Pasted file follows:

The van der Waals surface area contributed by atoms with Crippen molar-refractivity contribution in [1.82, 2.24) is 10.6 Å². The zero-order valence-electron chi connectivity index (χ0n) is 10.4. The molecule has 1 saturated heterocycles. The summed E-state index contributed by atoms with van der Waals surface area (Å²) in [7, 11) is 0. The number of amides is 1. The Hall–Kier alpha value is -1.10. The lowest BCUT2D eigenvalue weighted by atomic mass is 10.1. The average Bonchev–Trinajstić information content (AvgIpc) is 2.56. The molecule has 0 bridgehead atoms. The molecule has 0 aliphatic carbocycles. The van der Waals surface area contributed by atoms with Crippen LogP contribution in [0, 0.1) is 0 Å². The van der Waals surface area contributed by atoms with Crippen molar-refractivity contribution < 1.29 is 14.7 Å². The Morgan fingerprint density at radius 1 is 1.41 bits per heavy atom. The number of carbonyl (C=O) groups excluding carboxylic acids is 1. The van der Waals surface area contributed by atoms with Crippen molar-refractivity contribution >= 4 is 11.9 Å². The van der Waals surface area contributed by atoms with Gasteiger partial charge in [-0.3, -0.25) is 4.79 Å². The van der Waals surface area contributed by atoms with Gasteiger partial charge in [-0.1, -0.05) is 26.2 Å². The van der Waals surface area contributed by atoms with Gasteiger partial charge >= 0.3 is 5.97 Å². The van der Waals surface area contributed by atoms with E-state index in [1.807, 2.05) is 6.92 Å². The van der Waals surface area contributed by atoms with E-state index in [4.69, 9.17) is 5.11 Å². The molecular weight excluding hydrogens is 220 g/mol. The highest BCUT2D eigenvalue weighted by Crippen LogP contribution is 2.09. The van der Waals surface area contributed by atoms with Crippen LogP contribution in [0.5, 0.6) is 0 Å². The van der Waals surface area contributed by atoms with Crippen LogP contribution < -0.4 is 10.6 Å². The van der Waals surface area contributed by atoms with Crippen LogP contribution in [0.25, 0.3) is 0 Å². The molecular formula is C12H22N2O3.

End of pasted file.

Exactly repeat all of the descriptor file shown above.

The van der Waals surface area contributed by atoms with Crippen molar-refractivity contribution in [1.82, 2.24) is 10.6 Å². The zero-order valence-electron chi connectivity index (χ0n) is 10.4. The molecule has 1 saturated heterocycles. The summed E-state index contributed by atoms with van der Waals surface area (Å²) in [7, 11) is 0. The number of amides is 1. The Hall–Kier alpha value is -1.10. The lowest BCUT2D eigenvalue weighted by atomic mass is 10.1. The average Bonchev–Trinajstić information content (AvgIpc) is 2.56. The molecule has 0 bridgehead atoms. The molecule has 0 aliphatic carbocycles. The van der Waals surface area contributed by atoms with Crippen LogP contribution in [0, 0.1) is 0 Å². The van der Waals surface area contributed by atoms with Crippen molar-refractivity contribution < 1.29 is 14.7 Å². The Morgan fingerprint density at radius 1 is 1.41 bits per heavy atom. The number of carbonyl (C=O) groups excluding carboxylic acids is 1. The van der Waals surface area contributed by atoms with Crippen molar-refractivity contribution >= 4 is 11.9 Å². The van der Waals surface area contributed by atoms with Gasteiger partial charge in [-0.3, -0.25) is 4.79 Å². The van der Waals surface area contributed by atoms with Gasteiger partial charge in [-0.1, -0.05) is 26.2 Å². The van der Waals surface area contributed by atoms with Gasteiger partial charge >= 0.3 is 5.97 Å². The van der Waals surface area contributed by atoms with E-state index in [1.807, 2.05) is 6.92 Å². The van der Waals surface area contributed by atoms with E-state index in [4.69, 9.17) is 5.11 Å². The molecular weight excluding hydrogens is 220 g/mol. The highest BCUT2D eigenvalue weighted by Crippen LogP contribution is 2.09. The van der Waals surface area contributed by atoms with Crippen LogP contribution in [0.5, 0.6) is 0 Å². The van der Waals surface area contributed by atoms with Crippen LogP contribution < -0.4 is 10.6 Å². The van der Waals surface area contributed by atoms with Crippen LogP contribution in [0.25, 0.3) is 0 Å². The molecular formula is C12H22N2O3.